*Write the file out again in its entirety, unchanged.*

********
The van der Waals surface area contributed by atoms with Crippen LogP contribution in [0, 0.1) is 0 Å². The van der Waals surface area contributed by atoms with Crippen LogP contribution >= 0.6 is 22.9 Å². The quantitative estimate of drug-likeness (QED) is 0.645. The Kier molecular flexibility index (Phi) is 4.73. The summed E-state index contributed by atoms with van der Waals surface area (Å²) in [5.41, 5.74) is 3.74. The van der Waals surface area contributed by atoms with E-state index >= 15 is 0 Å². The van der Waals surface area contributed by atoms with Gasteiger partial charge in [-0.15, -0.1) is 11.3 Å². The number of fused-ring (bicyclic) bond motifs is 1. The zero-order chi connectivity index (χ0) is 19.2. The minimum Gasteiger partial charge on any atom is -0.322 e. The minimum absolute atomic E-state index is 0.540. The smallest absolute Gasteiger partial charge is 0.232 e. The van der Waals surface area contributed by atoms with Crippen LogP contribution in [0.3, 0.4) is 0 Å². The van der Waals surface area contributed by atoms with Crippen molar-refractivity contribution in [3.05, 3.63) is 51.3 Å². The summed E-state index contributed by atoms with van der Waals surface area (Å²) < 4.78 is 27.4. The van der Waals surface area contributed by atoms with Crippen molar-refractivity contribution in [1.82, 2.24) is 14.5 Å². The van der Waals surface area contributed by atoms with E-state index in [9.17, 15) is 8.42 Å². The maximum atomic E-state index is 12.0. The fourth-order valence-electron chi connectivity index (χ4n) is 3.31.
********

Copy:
The van der Waals surface area contributed by atoms with Crippen LogP contribution in [0, 0.1) is 0 Å². The van der Waals surface area contributed by atoms with Crippen LogP contribution >= 0.6 is 22.9 Å². The quantitative estimate of drug-likeness (QED) is 0.645. The Kier molecular flexibility index (Phi) is 4.73. The summed E-state index contributed by atoms with van der Waals surface area (Å²) in [5.41, 5.74) is 3.74. The van der Waals surface area contributed by atoms with E-state index >= 15 is 0 Å². The van der Waals surface area contributed by atoms with Gasteiger partial charge in [-0.15, -0.1) is 11.3 Å². The number of fused-ring (bicyclic) bond motifs is 1. The zero-order chi connectivity index (χ0) is 19.2. The minimum Gasteiger partial charge on any atom is -0.322 e. The minimum absolute atomic E-state index is 0.540. The smallest absolute Gasteiger partial charge is 0.232 e. The van der Waals surface area contributed by atoms with Crippen LogP contribution in [0.3, 0.4) is 0 Å². The van der Waals surface area contributed by atoms with Crippen molar-refractivity contribution in [3.05, 3.63) is 51.3 Å². The summed E-state index contributed by atoms with van der Waals surface area (Å²) < 4.78 is 27.4. The van der Waals surface area contributed by atoms with Crippen molar-refractivity contribution in [1.82, 2.24) is 14.5 Å². The van der Waals surface area contributed by atoms with E-state index in [9.17, 15) is 8.42 Å². The maximum atomic E-state index is 12.0. The fourth-order valence-electron chi connectivity index (χ4n) is 3.31.